In April 1902, a grand jury under the leadership of foreman Hovey C. Clarke began an investigation into the Minneapolis city government and its officials. Clarke was a respected and successful citizen who singlehandedly took on the case, dismissing the county's prosecutor when he was unwilling to attack Ames. Clarke paid private detectives, both locally known men and others from out of town, to investigate. After obtaining enough evidence to indict two of Ames' henchmen, they were convinced to turn state's evidence and provide information on others in the organization. By June 1902, indictments has been made against Fred Ames, Gardner and others. Before he too was convicted, Ames fled the city after announcing he has been hired to run a hotel in West Baden, Indiana. He attempted to stay in power from Indiana, but finally announced his resignation as mayor effective September 6, 1902.:346–347
As his former allies were tried and indicted, Ames remained on the run. In February 1903, he was arrested at the house of Rev. C. H. Chapin in Hancock, New Hampshire. Despite a "strong fight on the part of the fugitive,":348 Ames was extradited to Minnesota and put on trial for receiving a bribe of six hundred dollars from a prostitute.:348 Based on the testimony of his co-conspirators, including his bagman Irwin A. Gardner, Ames was found guilty and sentenced to six years in the Minnesota State Prison at Stillwater. The sentence was overturned on appeal and, after two additional trials ended as mistrials, all legal action against him was ceased.:349
After the end of the final trial, Ames returned to Minneapolis to practice medicine. He died quite suddenly during the night on November 16, 1911. His obituary in the Minneapolis Morning Tribune described Ames as a 33rd degree Scottish Rite Freemason, and a Knight Templar. He was also a member of the Knights of Pythias. After a service inside his home by a Unitarian minister, his body was cremated in Minneapolis's Lakewood Cemetery. He left his widow a sum of $1,410.94 and a sum of $1 to each of his surviving children.:349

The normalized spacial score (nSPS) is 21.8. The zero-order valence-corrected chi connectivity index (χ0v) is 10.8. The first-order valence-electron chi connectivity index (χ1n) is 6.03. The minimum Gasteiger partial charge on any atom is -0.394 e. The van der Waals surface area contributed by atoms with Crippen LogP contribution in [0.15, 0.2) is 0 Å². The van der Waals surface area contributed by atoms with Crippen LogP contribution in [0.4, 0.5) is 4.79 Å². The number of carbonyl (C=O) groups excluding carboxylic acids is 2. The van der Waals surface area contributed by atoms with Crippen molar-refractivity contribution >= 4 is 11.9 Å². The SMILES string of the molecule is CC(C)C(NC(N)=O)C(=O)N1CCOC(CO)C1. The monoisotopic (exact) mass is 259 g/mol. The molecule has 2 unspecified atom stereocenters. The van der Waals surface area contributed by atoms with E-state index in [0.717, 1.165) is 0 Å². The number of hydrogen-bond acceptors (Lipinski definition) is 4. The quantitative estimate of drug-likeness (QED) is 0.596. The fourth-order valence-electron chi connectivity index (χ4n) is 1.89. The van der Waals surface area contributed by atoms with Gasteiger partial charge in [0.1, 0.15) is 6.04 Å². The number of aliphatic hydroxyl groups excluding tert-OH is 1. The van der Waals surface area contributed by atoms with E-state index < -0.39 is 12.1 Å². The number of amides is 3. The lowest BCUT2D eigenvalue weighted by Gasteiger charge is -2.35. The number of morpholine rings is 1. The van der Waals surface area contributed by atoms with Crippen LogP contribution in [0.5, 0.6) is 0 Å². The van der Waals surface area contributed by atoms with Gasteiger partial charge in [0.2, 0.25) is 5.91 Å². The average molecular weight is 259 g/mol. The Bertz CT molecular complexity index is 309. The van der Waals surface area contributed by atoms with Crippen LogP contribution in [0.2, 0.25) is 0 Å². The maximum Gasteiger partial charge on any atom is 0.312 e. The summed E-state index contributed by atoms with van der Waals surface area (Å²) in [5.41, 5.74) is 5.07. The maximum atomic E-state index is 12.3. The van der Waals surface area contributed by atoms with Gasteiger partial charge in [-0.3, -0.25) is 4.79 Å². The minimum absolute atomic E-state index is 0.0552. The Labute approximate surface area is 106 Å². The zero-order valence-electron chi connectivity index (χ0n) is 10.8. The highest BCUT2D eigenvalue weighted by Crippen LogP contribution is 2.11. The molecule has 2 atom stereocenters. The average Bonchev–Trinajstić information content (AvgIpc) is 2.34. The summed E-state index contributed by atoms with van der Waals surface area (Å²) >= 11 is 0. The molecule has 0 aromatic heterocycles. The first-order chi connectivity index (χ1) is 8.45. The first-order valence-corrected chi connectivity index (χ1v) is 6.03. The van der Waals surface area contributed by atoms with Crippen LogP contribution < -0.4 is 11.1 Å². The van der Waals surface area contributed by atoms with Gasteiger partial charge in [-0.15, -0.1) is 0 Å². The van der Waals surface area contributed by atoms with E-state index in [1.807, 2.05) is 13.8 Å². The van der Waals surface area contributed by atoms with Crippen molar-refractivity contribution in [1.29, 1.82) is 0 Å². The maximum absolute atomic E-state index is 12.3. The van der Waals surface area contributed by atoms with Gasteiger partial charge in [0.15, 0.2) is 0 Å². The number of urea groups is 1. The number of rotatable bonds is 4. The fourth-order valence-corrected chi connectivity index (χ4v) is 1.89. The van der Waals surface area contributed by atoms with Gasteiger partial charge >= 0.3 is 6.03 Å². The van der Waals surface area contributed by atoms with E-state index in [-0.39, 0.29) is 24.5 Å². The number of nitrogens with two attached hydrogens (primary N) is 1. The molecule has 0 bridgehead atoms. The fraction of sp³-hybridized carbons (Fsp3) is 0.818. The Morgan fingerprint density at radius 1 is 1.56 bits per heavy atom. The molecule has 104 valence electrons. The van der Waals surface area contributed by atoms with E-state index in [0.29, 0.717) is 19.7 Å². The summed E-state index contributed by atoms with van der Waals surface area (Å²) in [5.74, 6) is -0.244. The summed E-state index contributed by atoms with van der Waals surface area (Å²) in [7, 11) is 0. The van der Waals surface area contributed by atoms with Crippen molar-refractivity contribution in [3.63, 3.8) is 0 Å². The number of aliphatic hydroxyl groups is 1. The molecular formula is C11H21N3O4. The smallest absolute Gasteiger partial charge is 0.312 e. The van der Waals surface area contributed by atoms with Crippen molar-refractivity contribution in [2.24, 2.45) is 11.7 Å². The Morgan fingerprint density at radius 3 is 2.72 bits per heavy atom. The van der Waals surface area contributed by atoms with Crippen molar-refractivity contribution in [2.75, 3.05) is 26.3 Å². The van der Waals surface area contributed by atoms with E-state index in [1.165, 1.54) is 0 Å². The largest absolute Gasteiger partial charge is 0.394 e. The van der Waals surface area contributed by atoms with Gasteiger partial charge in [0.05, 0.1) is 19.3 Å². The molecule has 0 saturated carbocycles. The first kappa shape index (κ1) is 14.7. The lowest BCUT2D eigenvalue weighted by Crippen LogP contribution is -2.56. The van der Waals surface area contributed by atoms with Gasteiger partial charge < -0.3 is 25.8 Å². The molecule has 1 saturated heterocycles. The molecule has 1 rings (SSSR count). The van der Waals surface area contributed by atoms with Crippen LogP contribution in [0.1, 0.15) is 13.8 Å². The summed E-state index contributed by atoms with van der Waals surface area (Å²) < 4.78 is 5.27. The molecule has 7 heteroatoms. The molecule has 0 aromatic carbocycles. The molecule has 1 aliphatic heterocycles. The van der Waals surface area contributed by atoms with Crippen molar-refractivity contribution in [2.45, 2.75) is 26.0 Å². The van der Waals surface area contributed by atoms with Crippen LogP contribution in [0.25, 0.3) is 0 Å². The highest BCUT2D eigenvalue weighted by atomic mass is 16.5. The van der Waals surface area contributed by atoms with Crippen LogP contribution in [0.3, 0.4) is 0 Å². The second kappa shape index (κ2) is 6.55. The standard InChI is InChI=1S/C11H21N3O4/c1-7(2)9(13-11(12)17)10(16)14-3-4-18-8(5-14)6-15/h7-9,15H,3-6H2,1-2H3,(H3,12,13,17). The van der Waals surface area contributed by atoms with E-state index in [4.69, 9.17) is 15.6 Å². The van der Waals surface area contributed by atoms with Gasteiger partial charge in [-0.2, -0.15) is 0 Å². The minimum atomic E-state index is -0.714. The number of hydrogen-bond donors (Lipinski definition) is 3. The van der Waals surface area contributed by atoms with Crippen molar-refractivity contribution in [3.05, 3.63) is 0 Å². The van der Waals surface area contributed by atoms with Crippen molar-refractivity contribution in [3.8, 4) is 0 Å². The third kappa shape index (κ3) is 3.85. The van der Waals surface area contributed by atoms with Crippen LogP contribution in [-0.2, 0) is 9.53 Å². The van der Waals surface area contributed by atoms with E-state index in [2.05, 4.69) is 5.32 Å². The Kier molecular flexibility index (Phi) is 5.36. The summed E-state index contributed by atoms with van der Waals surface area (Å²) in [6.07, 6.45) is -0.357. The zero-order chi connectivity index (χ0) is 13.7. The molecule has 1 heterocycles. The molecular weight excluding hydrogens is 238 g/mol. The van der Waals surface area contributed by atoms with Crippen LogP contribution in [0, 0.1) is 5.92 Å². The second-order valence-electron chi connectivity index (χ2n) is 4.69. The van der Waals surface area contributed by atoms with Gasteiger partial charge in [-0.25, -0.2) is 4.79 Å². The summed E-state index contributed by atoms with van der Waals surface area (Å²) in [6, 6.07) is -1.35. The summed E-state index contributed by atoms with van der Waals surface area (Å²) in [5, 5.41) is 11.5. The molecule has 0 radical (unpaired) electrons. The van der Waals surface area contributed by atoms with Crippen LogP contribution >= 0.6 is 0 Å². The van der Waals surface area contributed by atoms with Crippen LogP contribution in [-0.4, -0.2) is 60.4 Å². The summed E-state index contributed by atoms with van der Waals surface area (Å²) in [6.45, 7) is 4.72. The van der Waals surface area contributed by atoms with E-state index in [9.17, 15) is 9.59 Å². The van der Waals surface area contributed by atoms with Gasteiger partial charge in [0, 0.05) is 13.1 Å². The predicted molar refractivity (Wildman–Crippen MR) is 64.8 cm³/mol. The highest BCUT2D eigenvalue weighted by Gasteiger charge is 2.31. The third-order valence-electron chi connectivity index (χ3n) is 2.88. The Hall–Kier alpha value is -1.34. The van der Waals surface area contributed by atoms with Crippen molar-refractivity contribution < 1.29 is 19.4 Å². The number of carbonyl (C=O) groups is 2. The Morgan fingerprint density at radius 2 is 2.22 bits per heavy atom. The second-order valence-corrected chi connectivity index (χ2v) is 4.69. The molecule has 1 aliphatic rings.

- Zink, Harold (1930). City Bosses in the United States. Durham, North Carolina: Duke University Press.
- Shutter, Marion Daniel (1897). Progressive Men of Minnesota. Minneapolis: The Minneapolis Journal. pp. 64–65.
- "Ames, Albert Alonzo – Legislator Record". Minnesota Legislative Reference Library.
- "Career of Albert Alonzo Ames". Minnesota Election Trends Project.
- "Dr. Albert A. Ames Dead". The New York Times. 18 November 1911.
- Steffens, Lincoln (January 1903). "The Shame of Minneapolis" (PDF). McClure’s Magazine (Minnesota Legal History Project).
- Nathanson, Iric (2010). Minneapolis in the Twentieth Century. Minnesota Historical Society. pp. 44–45. ISBN 0-87351-725-3.
- "Former Mayor Caught". New York Daily Tribune. 16 February 1903.
- "A. A. Ames Given 6-Year Sentence". Minneapolis Tribune. 17 May 1903.
- Day, Oscar F. G. (18 November 1911). "Life of Dr. A. A. Ames a Political Tragedy". Minneapolis Morning Tribune.
- Rivenes, Erik J (2014) The Big Mitt, Trampoose Press. ISBN 9780977347131
- Peterson, Penny A. (2013), Minneapolis Madams: A History of Prostitution on the Riverfront, University of Minnesota Press. ISBN 9780816665235 OCLC 816563736
- (1881). Albert Alonzo Ames. History of Hennepin County and The City of Minneapolis. North Star Publishing. Archived at the Hennepin County Biographies Project. Accessed December 8, 2004.